The CBC-ESSIV algorithm specifies how to calculate the IV to use for a given key (K) and sector number (S) as the following:

$$\text{IV} = \operatorname{Enc}(\operatorname{Hash}(K) , S)$$


This is to ensure that the IV is unpredictable to an attacker.

I am wondering why not simply hash the key followed by the sector number and eliminate the extra computation required by the block encryption:

$$\text{IV} = \operatorname{Hash} (K \mathbin\| S)$$

Would not this be equally secure but more efficient?


1 Answer 1


Block cipher encryption $$\operatorname{Enc}(K,P): \{0,1\}^k \times \{0,1\}^n \rightarrow \{0,1\}^n$$

is a permutation where a $K \in \mathcal{K}$ select a permutation from all possible permutations of $\{0,1\}^n$. Using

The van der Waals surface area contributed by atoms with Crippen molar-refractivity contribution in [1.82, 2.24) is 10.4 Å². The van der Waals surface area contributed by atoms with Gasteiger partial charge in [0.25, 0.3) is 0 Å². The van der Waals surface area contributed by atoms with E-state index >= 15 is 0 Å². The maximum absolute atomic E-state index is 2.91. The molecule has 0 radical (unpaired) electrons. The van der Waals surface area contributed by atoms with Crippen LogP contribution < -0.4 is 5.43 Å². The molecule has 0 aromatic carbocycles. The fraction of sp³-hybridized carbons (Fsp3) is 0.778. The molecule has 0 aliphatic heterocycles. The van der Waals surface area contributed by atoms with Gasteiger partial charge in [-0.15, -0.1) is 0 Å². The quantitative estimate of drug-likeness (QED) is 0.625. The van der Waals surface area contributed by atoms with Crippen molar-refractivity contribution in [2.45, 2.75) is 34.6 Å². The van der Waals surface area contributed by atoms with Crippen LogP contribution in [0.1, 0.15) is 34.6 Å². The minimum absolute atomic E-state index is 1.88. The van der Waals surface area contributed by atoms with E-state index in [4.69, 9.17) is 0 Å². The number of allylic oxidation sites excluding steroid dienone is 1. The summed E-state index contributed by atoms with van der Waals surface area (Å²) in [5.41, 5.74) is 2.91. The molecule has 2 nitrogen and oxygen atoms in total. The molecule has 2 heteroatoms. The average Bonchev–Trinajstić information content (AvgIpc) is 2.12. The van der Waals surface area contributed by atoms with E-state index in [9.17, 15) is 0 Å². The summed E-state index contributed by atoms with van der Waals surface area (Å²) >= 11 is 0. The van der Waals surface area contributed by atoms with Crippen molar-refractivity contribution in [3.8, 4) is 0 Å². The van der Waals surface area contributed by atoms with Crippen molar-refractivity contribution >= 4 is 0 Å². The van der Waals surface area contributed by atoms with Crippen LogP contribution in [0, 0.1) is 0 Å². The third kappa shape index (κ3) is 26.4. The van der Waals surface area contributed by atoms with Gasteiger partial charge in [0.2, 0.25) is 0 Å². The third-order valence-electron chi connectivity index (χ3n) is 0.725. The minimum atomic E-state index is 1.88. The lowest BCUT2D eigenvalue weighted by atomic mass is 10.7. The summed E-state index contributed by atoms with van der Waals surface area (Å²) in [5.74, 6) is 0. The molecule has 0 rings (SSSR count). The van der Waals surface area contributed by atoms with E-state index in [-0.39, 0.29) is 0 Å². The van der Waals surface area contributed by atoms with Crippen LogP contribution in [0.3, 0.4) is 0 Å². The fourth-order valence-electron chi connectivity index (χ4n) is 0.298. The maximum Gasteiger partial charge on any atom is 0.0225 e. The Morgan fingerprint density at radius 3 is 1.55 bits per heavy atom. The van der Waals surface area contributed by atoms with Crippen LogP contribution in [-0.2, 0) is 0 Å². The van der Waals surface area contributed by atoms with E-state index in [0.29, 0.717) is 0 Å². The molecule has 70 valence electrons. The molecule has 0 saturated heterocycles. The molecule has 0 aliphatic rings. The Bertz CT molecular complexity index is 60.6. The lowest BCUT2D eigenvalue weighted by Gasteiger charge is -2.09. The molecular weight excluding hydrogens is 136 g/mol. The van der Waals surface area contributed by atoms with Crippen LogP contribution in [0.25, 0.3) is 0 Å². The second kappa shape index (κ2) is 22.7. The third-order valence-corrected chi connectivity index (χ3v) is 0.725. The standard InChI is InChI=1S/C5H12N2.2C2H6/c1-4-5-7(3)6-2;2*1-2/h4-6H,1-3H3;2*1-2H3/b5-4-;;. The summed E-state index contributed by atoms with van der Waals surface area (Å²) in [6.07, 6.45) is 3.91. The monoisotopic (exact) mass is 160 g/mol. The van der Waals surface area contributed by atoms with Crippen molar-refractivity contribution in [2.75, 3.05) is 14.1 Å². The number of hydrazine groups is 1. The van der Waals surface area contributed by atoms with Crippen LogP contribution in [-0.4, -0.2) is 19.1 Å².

$$\text{IV} = \operatorname{Enc}(\operatorname{Hash}(K) , S)$$ will guarantee that the output is unique, not repeating, since the $\operatorname{Hash}(K)$ is fixed key for the operation. This will also guarantee that the output is 128-bit as a required IV size for CBC.

If you use

$$\text{IV} = \operatorname{Hash} (K \mathbin\| S)$$ then due to the collision property - birthday attack - of the hash functions some sector can have the same IV that is not wanted. One has to trim the output of the hash function to 128-bit so for a $2^{64}$ sector numbers we expect an IV collision with 50% probability. This probability is not negligible and one must stop way earlier.

For a 3TB disk, there are 5,859,375,000 sectors which make around 33 bits. The probability of collision is quite low for this, like $$1-e^{-\big(\frac{{(2^{33})}^2}{2\cdot 2^{128}} \big)} \approx 1.08\cdot 10^{-19}$$

by using the approximation formula for the Birthday attack

$$p(n;H) \approx 1 - e^{-n(n-1)/(2H)} \approx 1-e^{-n^2/(2H)}$$

But never zero!.

Conclusion: the first guarantees that there is no collision and therefore the first approach is preferable to the second approach.


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